As to Extinction Rebellion, I have to say, I disagree. I very much doubt they are a genuine grassroots movement. Remember how, of all people to target, they chose to picket Corbyn’s house in one of their protests? My guess is they are being used by the state in these newspaper blockades to create the impression of ‘an enemy within’ and perhaps as a way to mobilise people to fight for the ‘free press’ (ho, ho).

    • portside

      XR affect to be anti-politics but the only ideology they have explicitly disavowed is socialism.

      • Marmite

        This is so ridiculous. I too think that this disavowal is idiotic, but it has to be seen in context. Britain is hard-core right-wing at the moment, and so is a significant chunk of the public, as ashamed as one might be to admit that. To affiliate oneself with one ideology or another is usually suicide by a thousand cuts for a movement of any kind in the best of times. In the worst of times, which is what we have right now, this is suicide by steamroller. Now add to that the fact that the average person has suffered from the bad education in this country that ‘socialism’ is the work of the devil, and see what you have. It should not take much reflection to understand why any movement of this kind would seek to distance itself from socialism. Disagree with them all you like on that matter, as do I, but to discredit them is just nonsense, unless you are doing so simply as a cover for pushing the climate-change-denial agenda.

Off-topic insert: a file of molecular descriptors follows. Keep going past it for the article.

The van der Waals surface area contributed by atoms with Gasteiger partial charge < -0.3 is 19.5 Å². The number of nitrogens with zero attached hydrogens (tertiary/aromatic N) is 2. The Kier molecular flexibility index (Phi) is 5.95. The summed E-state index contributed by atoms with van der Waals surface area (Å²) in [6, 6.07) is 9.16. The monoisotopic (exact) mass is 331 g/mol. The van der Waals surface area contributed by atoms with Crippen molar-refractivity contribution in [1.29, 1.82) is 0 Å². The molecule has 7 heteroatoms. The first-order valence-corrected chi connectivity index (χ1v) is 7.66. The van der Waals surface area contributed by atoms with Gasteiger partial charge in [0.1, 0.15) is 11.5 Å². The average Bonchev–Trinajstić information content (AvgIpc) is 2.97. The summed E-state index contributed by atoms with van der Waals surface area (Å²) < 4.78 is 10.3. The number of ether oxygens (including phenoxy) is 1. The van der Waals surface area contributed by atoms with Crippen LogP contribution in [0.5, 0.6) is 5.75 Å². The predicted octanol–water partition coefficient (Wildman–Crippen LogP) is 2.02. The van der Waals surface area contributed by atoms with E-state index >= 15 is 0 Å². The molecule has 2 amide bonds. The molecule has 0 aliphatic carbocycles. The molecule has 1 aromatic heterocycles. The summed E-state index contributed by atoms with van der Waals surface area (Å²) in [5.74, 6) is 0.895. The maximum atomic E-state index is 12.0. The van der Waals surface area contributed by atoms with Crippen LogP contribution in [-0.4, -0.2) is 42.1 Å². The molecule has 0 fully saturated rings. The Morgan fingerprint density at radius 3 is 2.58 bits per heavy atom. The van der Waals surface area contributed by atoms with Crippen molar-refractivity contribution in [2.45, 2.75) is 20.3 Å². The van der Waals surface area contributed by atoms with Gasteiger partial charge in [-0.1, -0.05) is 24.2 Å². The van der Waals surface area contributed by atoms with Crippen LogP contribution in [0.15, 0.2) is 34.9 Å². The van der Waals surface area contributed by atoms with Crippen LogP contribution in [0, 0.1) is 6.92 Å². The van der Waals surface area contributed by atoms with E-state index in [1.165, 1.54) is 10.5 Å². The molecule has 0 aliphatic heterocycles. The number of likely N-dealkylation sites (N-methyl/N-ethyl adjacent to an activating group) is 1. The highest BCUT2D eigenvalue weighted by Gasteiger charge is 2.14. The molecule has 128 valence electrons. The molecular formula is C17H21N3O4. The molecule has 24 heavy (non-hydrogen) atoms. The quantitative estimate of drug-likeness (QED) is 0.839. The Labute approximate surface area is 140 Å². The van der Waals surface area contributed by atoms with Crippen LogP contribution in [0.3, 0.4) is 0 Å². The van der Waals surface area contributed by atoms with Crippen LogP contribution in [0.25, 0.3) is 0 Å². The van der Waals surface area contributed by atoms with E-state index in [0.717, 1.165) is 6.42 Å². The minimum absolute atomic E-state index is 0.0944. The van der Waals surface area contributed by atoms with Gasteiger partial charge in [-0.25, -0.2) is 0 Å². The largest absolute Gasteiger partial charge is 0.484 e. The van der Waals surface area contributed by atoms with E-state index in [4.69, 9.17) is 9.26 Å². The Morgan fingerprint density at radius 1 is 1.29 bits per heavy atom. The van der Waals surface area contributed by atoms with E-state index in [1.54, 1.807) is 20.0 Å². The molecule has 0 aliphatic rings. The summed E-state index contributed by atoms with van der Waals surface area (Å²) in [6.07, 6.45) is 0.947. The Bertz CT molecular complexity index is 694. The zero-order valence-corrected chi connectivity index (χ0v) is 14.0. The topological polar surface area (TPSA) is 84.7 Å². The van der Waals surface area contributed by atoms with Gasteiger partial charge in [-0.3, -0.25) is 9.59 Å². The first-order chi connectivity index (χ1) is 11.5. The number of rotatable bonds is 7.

Anyway, what I came here to say is that it was edifying to see the sign in the background in this Guardian article:

        https://www.theguardian.com/media/2020/sep/07/julian-assange-extradition-hearing-begins-at-old-bailey-wikileaks

        • Marmite

          Edifying in the sense that The Guardian was not afraid to publish it, in spite of all its other sins. Obviously not edifying that this torture could happen in a country that likes to present itself as a moral compass on the international stage.

    • Nigel Stapley

      “…where different readerships are persuaded or threatened with different lines of argument that achieve the same objective.”